Thick rise the spear-shafts o'er the land
That erst the harvest bore;
The sword is heavy in the hand,
And we return no more.
The light wind waves the Ruddy Fox,
Our banner of the war,
And ripples in the Running Ox,
And we return no more.
Across our stubble acres now
The teams go four and four;
But out-worn elders guide the plough,
And we return no more.
And now the women heavy-eyed
Turn through the open door
From gazing down the highway wide,
Where we return no more.
The shadows of the fruited close
Dapple the feast-hall floor;
There lie our dogs and dream and doze,
And we return no more.
Down from the minster tower to-day
Fall the soft chimes of yore
Amidst the chattering jackdaws' play:
And we return no more.
But underneath the streets are still;
Noon, and the market's o'er!
Back go the goodwives o'er the hill;
For we return no more.
What merchant to our gates shall come?
What wise man bring us lore?
What abbot ride away to Rome,
Now we return no more?
What mayor shall rule the hall we built?
Whose scarlet sweep the floor?
What judge shall doom the robber's guilt,
Now we return no more?
New houses in the streets shall rise
Where builded we before,
Of other stone wrought otherwise;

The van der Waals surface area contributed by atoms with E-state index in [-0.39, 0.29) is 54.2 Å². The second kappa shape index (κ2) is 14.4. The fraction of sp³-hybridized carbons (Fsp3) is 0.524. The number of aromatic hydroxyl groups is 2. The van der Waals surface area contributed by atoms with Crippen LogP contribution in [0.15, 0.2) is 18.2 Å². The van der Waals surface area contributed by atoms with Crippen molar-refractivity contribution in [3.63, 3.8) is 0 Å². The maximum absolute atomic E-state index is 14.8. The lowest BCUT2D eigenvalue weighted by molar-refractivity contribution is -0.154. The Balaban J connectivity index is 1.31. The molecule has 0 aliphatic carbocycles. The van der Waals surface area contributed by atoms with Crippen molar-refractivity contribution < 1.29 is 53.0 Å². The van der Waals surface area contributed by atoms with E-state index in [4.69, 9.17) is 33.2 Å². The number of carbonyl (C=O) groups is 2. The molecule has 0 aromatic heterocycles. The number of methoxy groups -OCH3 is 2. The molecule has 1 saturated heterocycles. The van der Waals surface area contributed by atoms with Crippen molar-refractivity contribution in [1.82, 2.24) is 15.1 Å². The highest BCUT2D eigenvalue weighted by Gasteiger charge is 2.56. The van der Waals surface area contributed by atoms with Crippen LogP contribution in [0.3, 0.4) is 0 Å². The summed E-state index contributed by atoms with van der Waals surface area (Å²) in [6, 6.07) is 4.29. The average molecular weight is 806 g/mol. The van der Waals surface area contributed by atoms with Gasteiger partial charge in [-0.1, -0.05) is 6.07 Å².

For we return no more.
And crops shall cover field and hill
Unlike what once they bore,
And all be done without our will,
Now we return no more.
Look up! the arrows streak the sky,
The horns of battle roar;
The long spears lower and draw nigh,
And we return no more.
Remember how beside the wain,
We spoke the word of war,
And sowed this harvest of the plain,
And we return no more.
Lay spears about the Ruddy Fox!
The days of old are o'er;
Heave sword about the Running Ox!
For we return no more.

References

This Project Gutenberg etext [number 3468] was produced by David Price, email ccx074@coventry.ac.uk, from the 1896 Longmans, Green and Co. edition. GPL converted it to HTML for the Victorian Web in August 2004 and to CSS in December 2006.


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Last modified 27 August 2004